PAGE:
Florida has plenty of sunshine for taking long walks, but it also has the worst record in the nation when it comes to pedestrian accidents.

A new report by Transportation For America (T4), a coalition of transportation policy groups, has found that the Orlando, Tampa, Miami and Jacksonville metro areas are the top four most dangerous cities for walking. Memphis, Tenn., is number five.

Using federal statistics, the report says that in the last 15 years, more than 76,000 Americans have been killed while crossing or walking along a street in their community. More than 43,000 Americans -- including 3,906 children under 16 -- have been killed this decade alone.

"This is the equivalent of a jumbo jet going down roughly every month, yet it receives nothing like the kind of attention that would surely follow such a disaster," the authors write.

Children, the elderly, and ethnic minorities are disproportionately represented in this figure, but people of all ages and all walks of life have been struck down in the simple act of walking, the report states.

While most of these incidents are officially listed as accidents, T4 said it sees a pattern in the overwhelming majority of these deaths.

Dangerous by design

"They occurred along roadways that were dangerous by design, streets that were engineered for speeding cars and made little or no provision for people on foot, in wheelchairs or on a bicycle," the report said.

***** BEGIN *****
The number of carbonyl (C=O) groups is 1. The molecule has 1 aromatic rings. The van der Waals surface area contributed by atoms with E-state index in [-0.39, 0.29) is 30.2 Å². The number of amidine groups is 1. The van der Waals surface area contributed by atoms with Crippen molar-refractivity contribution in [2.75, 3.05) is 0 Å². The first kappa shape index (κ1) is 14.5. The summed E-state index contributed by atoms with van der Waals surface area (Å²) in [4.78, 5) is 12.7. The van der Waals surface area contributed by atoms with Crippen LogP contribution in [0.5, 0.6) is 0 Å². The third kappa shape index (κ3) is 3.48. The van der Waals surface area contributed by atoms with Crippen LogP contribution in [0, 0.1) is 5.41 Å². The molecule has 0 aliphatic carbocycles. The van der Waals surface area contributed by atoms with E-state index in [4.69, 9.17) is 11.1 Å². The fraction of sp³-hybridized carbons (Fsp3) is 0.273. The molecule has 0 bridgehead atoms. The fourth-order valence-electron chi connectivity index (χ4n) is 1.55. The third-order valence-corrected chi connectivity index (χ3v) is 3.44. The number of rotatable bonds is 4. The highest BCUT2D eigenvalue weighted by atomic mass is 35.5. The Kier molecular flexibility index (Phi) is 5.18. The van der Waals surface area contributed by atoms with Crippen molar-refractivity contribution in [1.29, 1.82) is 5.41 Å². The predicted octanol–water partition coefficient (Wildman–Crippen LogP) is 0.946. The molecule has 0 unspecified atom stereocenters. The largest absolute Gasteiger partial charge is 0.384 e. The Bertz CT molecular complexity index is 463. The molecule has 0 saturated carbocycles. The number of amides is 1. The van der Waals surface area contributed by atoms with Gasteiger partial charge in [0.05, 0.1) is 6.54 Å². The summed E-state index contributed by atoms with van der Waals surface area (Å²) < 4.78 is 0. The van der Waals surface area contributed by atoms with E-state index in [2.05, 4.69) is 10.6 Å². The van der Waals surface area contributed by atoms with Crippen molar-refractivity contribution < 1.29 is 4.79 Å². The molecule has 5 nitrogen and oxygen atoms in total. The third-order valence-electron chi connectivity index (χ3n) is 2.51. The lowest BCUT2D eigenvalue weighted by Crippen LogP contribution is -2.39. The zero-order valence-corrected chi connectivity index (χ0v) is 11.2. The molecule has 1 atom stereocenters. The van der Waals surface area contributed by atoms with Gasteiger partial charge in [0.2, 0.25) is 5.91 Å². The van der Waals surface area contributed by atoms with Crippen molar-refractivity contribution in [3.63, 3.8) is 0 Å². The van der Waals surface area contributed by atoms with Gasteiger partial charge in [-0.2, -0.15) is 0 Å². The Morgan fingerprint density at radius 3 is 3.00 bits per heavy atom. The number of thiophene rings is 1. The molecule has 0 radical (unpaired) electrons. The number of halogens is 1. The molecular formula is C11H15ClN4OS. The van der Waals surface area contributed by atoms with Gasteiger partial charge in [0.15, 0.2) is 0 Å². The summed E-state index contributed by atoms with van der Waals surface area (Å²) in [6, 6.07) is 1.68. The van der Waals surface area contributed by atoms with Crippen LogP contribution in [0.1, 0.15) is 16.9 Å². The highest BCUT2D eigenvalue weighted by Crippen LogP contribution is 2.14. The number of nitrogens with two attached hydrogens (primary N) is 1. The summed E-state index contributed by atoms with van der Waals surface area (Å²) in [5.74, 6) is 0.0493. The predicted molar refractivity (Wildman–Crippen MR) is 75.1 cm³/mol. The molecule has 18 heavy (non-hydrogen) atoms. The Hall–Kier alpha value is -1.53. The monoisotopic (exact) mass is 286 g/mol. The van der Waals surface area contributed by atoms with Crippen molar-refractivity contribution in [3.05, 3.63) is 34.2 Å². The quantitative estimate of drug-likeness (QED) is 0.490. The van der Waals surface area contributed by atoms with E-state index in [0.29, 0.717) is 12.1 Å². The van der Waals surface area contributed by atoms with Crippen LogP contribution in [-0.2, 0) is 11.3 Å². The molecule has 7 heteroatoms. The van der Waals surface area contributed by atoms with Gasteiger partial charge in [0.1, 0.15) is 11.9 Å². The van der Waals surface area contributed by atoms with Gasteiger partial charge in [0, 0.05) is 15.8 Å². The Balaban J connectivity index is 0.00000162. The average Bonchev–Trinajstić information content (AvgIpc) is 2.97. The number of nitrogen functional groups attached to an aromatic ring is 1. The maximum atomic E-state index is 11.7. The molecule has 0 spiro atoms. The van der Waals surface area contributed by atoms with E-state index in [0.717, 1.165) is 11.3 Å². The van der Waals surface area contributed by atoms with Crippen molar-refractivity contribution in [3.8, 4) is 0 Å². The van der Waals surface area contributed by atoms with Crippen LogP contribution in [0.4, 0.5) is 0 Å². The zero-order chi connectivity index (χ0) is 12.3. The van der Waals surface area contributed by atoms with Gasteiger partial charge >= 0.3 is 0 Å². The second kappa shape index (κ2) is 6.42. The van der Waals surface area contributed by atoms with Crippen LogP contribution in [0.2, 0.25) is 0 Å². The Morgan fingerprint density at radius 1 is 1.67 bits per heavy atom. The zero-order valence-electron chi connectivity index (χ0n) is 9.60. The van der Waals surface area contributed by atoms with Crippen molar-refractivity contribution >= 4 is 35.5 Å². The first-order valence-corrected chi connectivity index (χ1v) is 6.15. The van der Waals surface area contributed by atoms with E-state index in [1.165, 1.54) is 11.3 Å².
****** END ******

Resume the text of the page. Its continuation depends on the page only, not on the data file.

Nine of the 10 most dangerous cities for pedestrians are in the south, and T4 says that drives home the point that design is a factor. Most of these cities developed following World War II, and their street and highway design facilitated the use of automobiles, not foot traffic.

While it is still unnecessarily dangerous for pedestrians to walk, health experts are making the case that it can be just as deadly not to walk. Even as these preventable deaths mount, there has been a growing recognition that walking and bicycling -- what many now refer to as "active transportation" are critical to increasing levels of healthy exercise and reducing obesity and heart disease.

T4 says it has become increasingly clear that these clean, human-powered modes of transportation are an essential part of efforts to limit the negative impacts of traffic congestion, oil dependency and climate change. In recent years, it notes, community after community has begun to retrofit poorly designed roads to become complete streets, adding sidewalks and bicycle lanes, reducing crossing distances and installing trees and crosswalks to make walking and biking safer and more inviting. The resulting safer streets have saved the lives of both pedestrians and motorists even as they promote health by leading many residents to become more physically active.

"There still is a long way to go to repair the damage done to communities in the past, even as we begin to shift policies and design philosophy to build streets that are safer for pedestrians and motorists alike," the authors write. "However, there are a growing number of excellent models to build on and thousands of communities eager to move forward."

The coalition says the upcoming rewrite of the nation's transportation policy presents a "once-in-a-generation opportunity" to create safer streets that will be critical to keeping our neighborhoods livable, our population more fit and our nation less dependent on foreign oil.